A lyrical novel that touches on themes both huge and intimate and, like Layla, is so quietly bold that we might miss its...

TEATIME FOR THE FIREFLY

In the mid-1940s, an unconventional young Indian woman manages to defy the odds and her own inauspicious legacy to marry the man of her dreams, then must adjust to life in a remote tea garden amid the nationalistic, racial and religious discord of the times.

Raised by a secular, liberal-minded grandfather, Layla Roy seems destined for an academic life, but everything changes when she meets Manik Deb, the handsome, Oxford-educated young man who is betrothed through an arranged marriage to Layla’s conservative neighbor. When Manik suddenly gives up his distinguished civil service job to become a tea planter on one of the remote Assam plantations, it throws a wrench in his family’s plans for him and opens the door for a future with Layla. When they are finally able to wed, Manik takes Layla with him into the eccentric, isolated tea planter’s life, and the two must adjust to life together as well as to all of the idiosyncrasies of the British-dominated, colonial lifestyle of the planters. And if that’s not enough, tensions of Indian independence will soon jeopardize their happy union. Debut author Patel offers a stunning, panoramic view of a virtually unknown time and place—the colonial British tea plantations of Assam—while bringing them to life through a unique character’s perspective. Layla’s tragic early life is offset by her association with Dadamoshai, her unorthodox grandfather, which leads her to a huge set of opportunities not generally open to Indian women of her time. The odd courtship between Manik and Layla is sweet and touching, yet watching them spread their wings and plant roots together as a young married couple is fascinating, especially against the backdrop of the Indian fight for independence and the societal violence that was its byproduct. There is so much interesting history, worldbuilding and character development in this book that readers will forgive the occasional slow pacing and the subtle transition midbook as to the type of story being told.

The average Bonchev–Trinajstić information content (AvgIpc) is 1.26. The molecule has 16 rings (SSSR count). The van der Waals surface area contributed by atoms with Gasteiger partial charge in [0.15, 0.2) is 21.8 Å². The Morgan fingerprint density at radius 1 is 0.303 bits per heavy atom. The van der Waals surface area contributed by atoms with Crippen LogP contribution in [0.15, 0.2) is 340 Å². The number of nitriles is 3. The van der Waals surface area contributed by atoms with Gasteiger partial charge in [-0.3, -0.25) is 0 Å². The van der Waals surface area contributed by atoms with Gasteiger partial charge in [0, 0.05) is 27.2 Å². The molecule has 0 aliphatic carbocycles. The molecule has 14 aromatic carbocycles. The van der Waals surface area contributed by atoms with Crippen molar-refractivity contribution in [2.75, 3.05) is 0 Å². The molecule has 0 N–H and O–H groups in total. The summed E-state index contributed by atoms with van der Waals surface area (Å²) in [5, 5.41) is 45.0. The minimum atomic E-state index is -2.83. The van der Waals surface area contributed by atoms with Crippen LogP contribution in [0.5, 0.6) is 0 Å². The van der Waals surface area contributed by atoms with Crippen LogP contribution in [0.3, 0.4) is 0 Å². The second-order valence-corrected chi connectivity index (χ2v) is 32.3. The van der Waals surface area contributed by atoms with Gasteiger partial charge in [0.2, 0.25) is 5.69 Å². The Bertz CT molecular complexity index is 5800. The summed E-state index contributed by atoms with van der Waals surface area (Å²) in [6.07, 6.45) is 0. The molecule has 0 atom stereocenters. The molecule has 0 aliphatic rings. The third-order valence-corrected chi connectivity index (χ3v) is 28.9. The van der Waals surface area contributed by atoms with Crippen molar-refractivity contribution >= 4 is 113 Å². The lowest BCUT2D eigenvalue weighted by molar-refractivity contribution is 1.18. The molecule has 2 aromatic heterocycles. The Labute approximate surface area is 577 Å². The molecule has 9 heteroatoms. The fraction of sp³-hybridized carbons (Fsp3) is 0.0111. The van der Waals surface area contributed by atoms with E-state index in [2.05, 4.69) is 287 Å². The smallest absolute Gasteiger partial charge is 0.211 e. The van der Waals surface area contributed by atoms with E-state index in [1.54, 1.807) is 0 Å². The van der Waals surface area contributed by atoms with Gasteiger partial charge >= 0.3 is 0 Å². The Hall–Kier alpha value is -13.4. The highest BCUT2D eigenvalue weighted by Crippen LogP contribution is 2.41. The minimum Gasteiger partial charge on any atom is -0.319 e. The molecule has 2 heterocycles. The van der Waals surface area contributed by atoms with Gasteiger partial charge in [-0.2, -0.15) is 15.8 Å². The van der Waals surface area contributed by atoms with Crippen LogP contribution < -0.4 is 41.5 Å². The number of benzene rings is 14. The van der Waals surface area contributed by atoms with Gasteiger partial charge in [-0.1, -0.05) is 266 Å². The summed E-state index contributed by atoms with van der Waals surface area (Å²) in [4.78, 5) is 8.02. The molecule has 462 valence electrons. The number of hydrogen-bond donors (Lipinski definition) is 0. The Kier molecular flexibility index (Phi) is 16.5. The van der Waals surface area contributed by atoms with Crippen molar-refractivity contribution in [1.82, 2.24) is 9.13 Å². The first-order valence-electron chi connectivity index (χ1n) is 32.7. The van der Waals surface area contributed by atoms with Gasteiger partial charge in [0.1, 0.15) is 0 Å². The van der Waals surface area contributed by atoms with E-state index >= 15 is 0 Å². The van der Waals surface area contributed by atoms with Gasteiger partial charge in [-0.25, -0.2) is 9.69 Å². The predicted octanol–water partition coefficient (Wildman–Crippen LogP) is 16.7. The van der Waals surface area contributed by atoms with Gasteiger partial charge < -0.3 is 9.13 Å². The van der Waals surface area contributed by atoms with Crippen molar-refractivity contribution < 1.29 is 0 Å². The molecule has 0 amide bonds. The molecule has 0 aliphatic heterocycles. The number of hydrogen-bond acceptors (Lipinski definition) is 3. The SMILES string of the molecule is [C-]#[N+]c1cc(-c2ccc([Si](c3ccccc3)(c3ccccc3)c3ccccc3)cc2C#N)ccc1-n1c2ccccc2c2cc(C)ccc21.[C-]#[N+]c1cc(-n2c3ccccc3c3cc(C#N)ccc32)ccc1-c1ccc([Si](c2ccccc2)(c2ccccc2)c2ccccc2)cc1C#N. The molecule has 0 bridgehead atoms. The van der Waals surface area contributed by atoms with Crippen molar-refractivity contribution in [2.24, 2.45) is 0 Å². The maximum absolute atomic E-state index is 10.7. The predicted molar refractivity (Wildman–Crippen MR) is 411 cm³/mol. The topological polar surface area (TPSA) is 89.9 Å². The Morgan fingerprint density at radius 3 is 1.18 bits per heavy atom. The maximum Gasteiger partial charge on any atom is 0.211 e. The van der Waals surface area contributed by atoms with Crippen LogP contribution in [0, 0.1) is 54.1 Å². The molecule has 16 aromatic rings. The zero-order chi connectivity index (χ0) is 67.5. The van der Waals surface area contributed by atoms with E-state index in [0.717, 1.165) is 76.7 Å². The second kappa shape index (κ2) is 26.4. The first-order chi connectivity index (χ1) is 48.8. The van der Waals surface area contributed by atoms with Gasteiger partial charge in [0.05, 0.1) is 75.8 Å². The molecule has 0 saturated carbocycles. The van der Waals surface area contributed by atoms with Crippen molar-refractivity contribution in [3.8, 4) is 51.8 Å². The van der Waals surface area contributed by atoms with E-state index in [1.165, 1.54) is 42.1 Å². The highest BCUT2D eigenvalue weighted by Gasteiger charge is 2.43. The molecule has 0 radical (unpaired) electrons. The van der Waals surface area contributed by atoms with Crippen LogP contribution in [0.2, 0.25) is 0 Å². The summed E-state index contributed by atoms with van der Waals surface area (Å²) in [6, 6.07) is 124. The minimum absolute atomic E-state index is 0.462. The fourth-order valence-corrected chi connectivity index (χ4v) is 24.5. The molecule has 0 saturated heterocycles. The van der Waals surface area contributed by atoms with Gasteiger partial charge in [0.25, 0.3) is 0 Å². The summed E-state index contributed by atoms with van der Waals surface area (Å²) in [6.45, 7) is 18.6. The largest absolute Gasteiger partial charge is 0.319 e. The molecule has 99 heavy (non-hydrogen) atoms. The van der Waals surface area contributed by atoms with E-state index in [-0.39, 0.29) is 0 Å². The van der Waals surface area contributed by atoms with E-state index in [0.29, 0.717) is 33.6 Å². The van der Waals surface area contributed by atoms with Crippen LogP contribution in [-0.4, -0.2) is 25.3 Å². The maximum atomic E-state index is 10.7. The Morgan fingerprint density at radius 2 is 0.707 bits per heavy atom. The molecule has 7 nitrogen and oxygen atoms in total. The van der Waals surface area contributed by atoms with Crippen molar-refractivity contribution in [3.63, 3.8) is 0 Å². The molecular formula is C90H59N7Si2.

A lyrical novel that touches on themes both huge and intimate and, like Layla, is so quietly bold that we might miss its strength if we fail to pay attention.

Pub Date: Sept. 24, 2013

ISBN: 978-0-7783-1547-6

Page Count: 400

Publisher: Harlequin MIRA

Review Posted Online: Sept. 26, 2013

Kirkus Reviews Issue: Oct. 15, 2013

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The writing is merely serviceable, and one can’t help but wish the author had found a way to present her material as...

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THE TATTOOIST OF AUSCHWITZ

An unlikely love story set amid the horrors of a Nazi death camp.